Hyundai’s recently revealed a concept that sounds more exciting than any other thing in the auto world right now. According to CNN, the Seoul-based automotive manufacturer, which recently acquired a controlling stake in robot maker Boston Dynamics, rolled out a new version of its four-legged “walking car” concept that it first unveiled in 2019.
In a press release, Hyundai revealed that it is calling the car TIGER, which stands for “Transforming Intelligent Ground Excursion Robot.” It’s the second vehicle to come out of the automaker’s Ultimate Mobility Vehicles studio in Silicon Valley, and the first designed to be fully autonomous, with no space for drivers or passengers. It’s like a real-life Transformer, but without the “bent on world domination” vibe.
Also Read: Driving The New Hyundai i20 2020
Hyundai has talked about the functioning of the car in detail. “Based on a modular platform architecture, its features include a sophisticated leg and wheel locomotion system, 360-degree directional control, and a range of sensors for remote observation. It is also intended to connect to unmanned aerial vehicles (UAVs), which can fully charge and deliver TIGER to inaccessible locations,” Hyundai said in the press release.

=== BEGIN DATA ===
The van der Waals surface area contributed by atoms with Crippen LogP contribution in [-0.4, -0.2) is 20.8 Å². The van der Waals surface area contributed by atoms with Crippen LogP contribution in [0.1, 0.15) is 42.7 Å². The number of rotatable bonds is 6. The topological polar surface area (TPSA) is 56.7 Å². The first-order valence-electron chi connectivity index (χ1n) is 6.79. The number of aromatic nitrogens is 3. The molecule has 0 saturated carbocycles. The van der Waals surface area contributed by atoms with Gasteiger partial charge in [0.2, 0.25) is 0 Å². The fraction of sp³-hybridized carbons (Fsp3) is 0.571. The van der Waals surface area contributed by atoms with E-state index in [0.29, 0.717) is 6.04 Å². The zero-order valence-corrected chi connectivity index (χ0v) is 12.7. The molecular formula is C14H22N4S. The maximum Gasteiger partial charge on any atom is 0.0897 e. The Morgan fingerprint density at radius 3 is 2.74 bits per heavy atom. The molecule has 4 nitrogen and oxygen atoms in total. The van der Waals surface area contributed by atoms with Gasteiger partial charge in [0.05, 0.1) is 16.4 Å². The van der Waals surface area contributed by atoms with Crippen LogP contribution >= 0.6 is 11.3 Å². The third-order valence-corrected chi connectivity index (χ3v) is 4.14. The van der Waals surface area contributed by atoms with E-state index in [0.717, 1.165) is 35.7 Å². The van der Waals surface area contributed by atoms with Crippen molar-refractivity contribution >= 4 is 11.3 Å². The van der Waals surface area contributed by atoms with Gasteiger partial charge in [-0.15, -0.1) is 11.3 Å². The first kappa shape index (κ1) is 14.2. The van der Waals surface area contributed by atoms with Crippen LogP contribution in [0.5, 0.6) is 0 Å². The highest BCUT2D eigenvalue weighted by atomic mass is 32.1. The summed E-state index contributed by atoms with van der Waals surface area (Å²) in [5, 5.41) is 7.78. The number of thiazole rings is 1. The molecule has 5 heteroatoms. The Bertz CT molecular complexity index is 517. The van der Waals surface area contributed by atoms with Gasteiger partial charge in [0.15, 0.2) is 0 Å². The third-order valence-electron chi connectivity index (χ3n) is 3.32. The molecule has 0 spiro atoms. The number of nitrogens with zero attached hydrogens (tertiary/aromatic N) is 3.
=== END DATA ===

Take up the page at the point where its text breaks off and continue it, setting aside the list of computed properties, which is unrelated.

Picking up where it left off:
“With its legs retracted, TIGER drives like an all-wheel drive vehicle and is in its most efficient mode because it moves by rolling traction. But when the vehicle gets stuck or needs to travel over terrain that is difficult or impassable for wheels alone, it uses its walking ability to get unstuck or more easily travel over that terrain,” Hyundai further said.
The first four-legged concept, called Elevate, was designed to carry passengers, while TIGER is meant to be completely uncrewed — no driver and no passengers. And while they may share some characteristics with Boston Dynamics’ robot dog, Spot, neither concept was designed with any input from the robotics firm that Hyundai recently acquired.
Hyundai was also reportedly in consideration as a manufacturing partner for Apple, which is planning on launching its own electric and autonomous vehicle. However, those talks broke down recently, and Hyundai and its subsidiary Kia have now downplayed the rumors of collaborating with the tech giant.